targeted   him   on    that   account.      Further,    although    he

purportedly told gang members that he did not want to join a

delinquent — i.e., criminal — group, gang members could have

inferred from this statement that he was “risk averse[]”

rather than anti-gang, particularly given that he complied

with their other demands by declining to reveal the collusion

he witnessed and complying with their demands for money

whenever they confronted him          in person.      INS v. Elias-

Zacarias, 

502 U.S. 478

, 483 (1992).        Accordingly, the agency

was not compelled to conclude that Rochez-Torres established

that the rogue officers or gang members targeted him or would

do so in the future on account of an imputed political

opinion.   See id.; see also Yueqing 

Zhang, 426 F.3d at 545

;

Matter of S-E-G-, 24 I. & N. Dec. 579, 589 (B.I.A. 2008)

(finding no nexus when applicants “did not establish what

                                  4
political opinion, if any, they held, and . . . provided no

evidence, direct or circumstantial, that the MS-13 gang in El

Salvador imputed, or would impute to them, an anti-gang

political opinion.”).

    Rochez-Torres also asserted that he was or would be

targeted for persecution on account of his membership in a

particular social group.    To constitute a particular social

group, a group must be “(1) composed of members who share a

common   immutable      characteristic,   (2) defined    with

particularity, and (3) socially distinct within the society

in question.”   Matter of M-E-V-G-, 26 I. & N. Dec. 227, 237

(B.I.A. 2014); see also 

Paloka, 762 F.3d at 196

; Ucelo-Gomez

v. Mukasey, 

509 F.3d 70

, 72–73 (2d Cir. 2007).    We find no

error in the agency’s determination that Rochez-Torres’s

proposed group of Salvadoran men who have witnessed collusion

between the police and gangs is not socially distinct within

Salvadoran society.

    “To have the ‘social distinction’ necessary to establish

a particular social group, there must be evidence showing

that society in general perceives, considers, or recognizes

persons sharing the particular characteristic to be a group.”

Matter of W-G-R-, 26 I. & N. Dec. 208, 217 (B.I.A. 2014).

                               5
Rochez-Torres argues that evidence that gangs in El Salvador

have reportedly killed witnesses and victims to silence them

shows that persecutors can easily identify witnesses and

victims and thus the group of such individuals is socially

distinct within society.        Although “persecution can be the

‘catalyst’ for societal recognition,” 

Paloka, 762 F.3d at 198

(quoting Matter of M-E-V-G-, 26 I. & N. Dec. at 243), the

fact that criminals can identify witnesses and victims of

their crimes does not alone establish that the greater society

perceives or recognizes witnesses or victims of crimes as a

distinct group, see 

Ucelo-Gomez, 509 F.3d at 73

(“[I]t matters

that the petitioners’ self-definition as a social group for

asylum   purposes     depends   on       no   disadvantage   other   than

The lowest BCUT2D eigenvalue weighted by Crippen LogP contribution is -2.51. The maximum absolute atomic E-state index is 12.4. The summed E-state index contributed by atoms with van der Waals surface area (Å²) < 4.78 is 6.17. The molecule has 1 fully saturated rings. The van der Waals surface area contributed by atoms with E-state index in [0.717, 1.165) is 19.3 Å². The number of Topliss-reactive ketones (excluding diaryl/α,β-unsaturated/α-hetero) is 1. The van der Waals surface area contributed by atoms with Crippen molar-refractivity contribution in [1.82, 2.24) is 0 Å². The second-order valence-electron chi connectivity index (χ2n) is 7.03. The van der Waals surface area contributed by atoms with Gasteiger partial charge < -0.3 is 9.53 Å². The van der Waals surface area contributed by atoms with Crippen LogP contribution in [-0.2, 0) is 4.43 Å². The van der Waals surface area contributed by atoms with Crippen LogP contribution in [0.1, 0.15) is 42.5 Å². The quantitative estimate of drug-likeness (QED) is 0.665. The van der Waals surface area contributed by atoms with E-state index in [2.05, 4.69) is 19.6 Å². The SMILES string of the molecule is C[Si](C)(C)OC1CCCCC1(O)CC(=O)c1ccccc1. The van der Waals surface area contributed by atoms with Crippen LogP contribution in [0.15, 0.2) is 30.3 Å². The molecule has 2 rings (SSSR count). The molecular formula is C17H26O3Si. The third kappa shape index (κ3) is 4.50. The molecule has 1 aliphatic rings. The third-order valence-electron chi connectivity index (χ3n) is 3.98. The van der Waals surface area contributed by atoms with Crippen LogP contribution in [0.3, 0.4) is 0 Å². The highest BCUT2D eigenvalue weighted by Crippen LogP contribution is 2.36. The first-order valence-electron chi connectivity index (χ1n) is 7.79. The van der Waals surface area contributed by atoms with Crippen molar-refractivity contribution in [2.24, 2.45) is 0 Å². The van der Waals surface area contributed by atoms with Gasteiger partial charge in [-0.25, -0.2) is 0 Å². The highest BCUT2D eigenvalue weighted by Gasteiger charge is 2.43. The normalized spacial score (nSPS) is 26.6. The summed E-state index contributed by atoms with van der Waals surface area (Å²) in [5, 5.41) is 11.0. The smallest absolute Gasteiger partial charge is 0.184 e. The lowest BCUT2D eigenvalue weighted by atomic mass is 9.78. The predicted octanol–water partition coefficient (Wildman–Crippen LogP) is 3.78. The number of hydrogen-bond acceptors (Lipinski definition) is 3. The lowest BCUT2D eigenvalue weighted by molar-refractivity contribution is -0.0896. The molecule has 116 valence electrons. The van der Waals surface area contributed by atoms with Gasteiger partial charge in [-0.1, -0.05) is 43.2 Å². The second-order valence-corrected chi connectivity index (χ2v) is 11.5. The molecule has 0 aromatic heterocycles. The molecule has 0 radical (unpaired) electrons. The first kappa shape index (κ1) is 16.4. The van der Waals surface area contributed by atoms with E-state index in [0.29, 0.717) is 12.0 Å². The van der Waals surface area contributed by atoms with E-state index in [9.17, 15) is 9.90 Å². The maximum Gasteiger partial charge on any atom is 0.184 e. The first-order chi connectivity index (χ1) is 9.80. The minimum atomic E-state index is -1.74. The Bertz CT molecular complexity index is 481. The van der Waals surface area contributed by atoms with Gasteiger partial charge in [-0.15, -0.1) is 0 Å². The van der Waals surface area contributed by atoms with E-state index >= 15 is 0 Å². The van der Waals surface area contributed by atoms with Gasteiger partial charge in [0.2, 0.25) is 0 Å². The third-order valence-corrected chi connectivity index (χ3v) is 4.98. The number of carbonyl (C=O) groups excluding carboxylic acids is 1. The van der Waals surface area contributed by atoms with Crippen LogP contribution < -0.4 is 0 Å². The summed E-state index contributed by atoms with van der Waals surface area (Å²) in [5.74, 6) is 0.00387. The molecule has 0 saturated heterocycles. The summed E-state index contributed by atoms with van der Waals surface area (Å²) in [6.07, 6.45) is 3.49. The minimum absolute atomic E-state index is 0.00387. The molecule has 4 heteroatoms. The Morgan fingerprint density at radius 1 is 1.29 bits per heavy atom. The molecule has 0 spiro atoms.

purported visibility to criminals [because] [w]hen the harm

visited upon members of the group is attributable to the

incentives presented to ordinary criminals rather than to

persecution, the scales are tipped away from considering

those people a particular social group.” (internal quotation

marks    omitted)).       Indeed,        “[t]he    perception   of    the

applicant’s persecutors may be relevant, because it can be

indicative of whether society views the group as distinct[,]

[but] the persecutors’ perception is not itself enough to

                                     6
make a group socially distinct, and persecutory conduct alone

cannot define the group.”             Matter of M-E-V-G-, 26 I. & N.

Dec.    at    242   (noting        requirement    that    “the     immutable

characteristic      of     their    shared   past    experience      exist[]

independent of the persecution”).            Further, as the IJ noted,

Rochez-Torres testified that he did not know of anybody else

who had witnessed police and gang members committing a crime,

thereby      diminishing    his     assertion    that    such    individuals

comprise a distinct group in society and that he was targeted

on account of his membership in such a group.

       Alternatively,      the    agency   reasonably     concluded    that,

even if Rochez-Torres’s social group is cognizable, he failed

to demonstrate that his membership in that group was one

central reason for the harm he suffered and fears because he

testified that the rogue officers and gang members targeted

him because they wanted to prevent the public from learning

of their collusion, the gang attempted to recruit all young

people to increase their membership, and the gang extorted

him because it believed he had money.               See 

Ucelo-Gomez, 509

F.3d at 73

.

       Because Rochez-Torres failed to establish a nexus between

the harm he suffered and fears and a protected ground, the

                                       7
agency did not err in denying asylum and withholding of

removal.   See 8 U.S.C. §§ 1158(b)(1)(B)(i), 1231(b)(3)(A).

    For the foregoing reasons, the petition for review is

DENIED.

                            FOR THE COURT:
                            Catherine O’Hagan Wolfe,
                            Clerk of Court